"Preserved fragments of PZL P23s seem to prove the theory that the PZL factory at first used a khaki paint composed of FS20122 and FS30108. Later, the PZL factory changed the khaki colour to a greener shade - FS 34087. The colour used earlier most likely bleached quickly and in doing so lost its camouflaging properties and (probably) this is why the recipe for mixing the pigments in the paint was changed. The new khaki colour was most likely used for painting export aircraft and new types such as the PZL P37 Los or the PZL P43. This seems to confirm the colour photographs taken by the Germans at Okęcie in 1939. We managed to get hold of a fragment of paint from a PZL P37B Los and on the basis of this sample; we selected a mixture of Vallejo paints. The new khaki colour was most likely used on the late-series Karas B and most likely also on refurbished Karas As, and other aircraft repainted as the need arose. As of this moment, we've not been able to discover what colour the interior of the Karas was painted. No information on this subject has survived; we've not been able to find any artefacts. Studying photos, we can make out that the interior is painted in some dark colour, and neither silver nor light blue. The fragments of the P.23 interior exhibited from time to time at the Aviation Museum in Kraków were painted a dark greyish blue. Summing up, the prototypes and early production examples were probably painted silver. Later production machines were probably painted dark greyish-blue or khaki green. The 'shelves' between crew members were painted khaki green. The most likely variant: walls painted dark greyish-blue, the floor black. All equipment, such as the camera, radio, bomb sight, were left in the colours that they were when they left the factories from which they originally came. Stencils (lit. 'utilisation lettering') (on the decal sheet nos. 20, 21, 22, 23) were probably not painted on Karaś. As; we've left them on the sheet as they might well have been applied when the aircraft were being refurbished. An example might be the inscription "NIE DEPTAC" (do not tread) which can be seen on a/c no. 44.30."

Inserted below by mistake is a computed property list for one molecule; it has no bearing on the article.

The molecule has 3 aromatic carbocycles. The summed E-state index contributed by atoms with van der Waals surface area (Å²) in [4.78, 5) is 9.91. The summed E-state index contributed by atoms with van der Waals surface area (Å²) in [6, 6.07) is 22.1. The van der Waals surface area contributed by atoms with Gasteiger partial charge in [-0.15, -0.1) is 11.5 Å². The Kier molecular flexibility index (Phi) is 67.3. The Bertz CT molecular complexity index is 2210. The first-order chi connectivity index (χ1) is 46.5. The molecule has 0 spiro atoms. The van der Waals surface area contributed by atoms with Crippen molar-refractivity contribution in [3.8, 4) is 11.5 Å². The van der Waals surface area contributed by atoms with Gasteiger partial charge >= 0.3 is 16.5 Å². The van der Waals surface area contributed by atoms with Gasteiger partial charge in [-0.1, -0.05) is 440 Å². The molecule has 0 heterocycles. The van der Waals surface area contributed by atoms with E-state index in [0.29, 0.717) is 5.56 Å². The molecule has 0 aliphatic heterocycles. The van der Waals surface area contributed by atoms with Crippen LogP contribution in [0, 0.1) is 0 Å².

Mirage is the Polish agent for Vallejo and now only give mixtures from this range. Out of curiosity I obtained them to see what they produced. The colours, black, chestnut brown, yellow, and two greens, are not what I would expect to produce khaki. One of the greens is like hair dye, leaving the bristles of my paint brush green. I got what I expected, three slightly different shades of chocolate brown with a horrible dirty bottle green cast. When I put them through an airbrush the first layer paint appeared dark green turning to dark brown as the thickness of paint built up. The overspray was also a dirty bottle green. Nothing like the olive green of the illustrations on the instruction sheet which I assume is meant to represent the sort of colour you want. For a while I thought that these mixtures might have been made from a different range of paints and simply translated to the nearest Vallejo equivalents. Frankly I think you would be wasting your time and your money if you buy these paints for this purpose. (No complaints about the paint, it’s the colours that are at fault.) There are easier and cheaper ways to get the right colour.